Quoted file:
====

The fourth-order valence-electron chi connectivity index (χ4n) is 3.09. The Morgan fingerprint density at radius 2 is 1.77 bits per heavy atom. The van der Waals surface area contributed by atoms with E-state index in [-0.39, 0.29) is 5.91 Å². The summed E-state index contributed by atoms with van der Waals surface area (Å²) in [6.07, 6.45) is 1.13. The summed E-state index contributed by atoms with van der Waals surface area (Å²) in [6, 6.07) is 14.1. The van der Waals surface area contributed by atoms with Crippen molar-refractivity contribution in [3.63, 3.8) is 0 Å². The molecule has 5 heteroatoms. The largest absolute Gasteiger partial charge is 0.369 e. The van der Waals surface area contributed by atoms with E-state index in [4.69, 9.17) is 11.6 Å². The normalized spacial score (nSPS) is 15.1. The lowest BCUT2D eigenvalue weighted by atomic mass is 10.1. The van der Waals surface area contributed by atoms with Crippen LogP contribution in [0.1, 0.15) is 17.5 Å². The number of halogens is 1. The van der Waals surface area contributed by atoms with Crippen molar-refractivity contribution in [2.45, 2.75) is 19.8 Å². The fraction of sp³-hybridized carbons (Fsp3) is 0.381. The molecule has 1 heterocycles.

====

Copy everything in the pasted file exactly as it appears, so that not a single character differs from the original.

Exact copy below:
The fourth-order valence-electron chi connectivity index (χ4n) is 3.09. The Morgan fingerprint density at radius 2 is 1.77 bits per heavy atom. The van der Waals surface area contributed by atoms with E-state index in [-0.39, 0.29) is 5.91 Å². The summed E-state index contributed by atoms with van der Waals surface area (Å²) in [6.07, 6.45) is 1.13. The summed E-state index contributed by atoms with van der Waals surface area (Å²) in [6, 6.07) is 14.1. The van der Waals surface area contributed by atoms with Crippen molar-refractivity contribution in [3.63, 3.8) is 0 Å². The molecule has 5 heteroatoms. The largest absolute Gasteiger partial charge is 0.369 e. The van der Waals surface area contributed by atoms with E-state index in [4.69, 9.17) is 11.6 Å². The normalized spacial score (nSPS) is 15.1. The lowest BCUT2D eigenvalue weighted by atomic mass is 10.1. The van der Waals surface area contributed by atoms with Crippen LogP contribution in [0.1, 0.15) is 17.5 Å². The number of halogens is 1. The van der Waals surface area contributed by atoms with Crippen molar-refractivity contribution in [2.45, 2.75) is 19.8 Å². The fraction of sp³-hybridized carbons (Fsp3) is 0.381. The molecule has 1 heterocycles.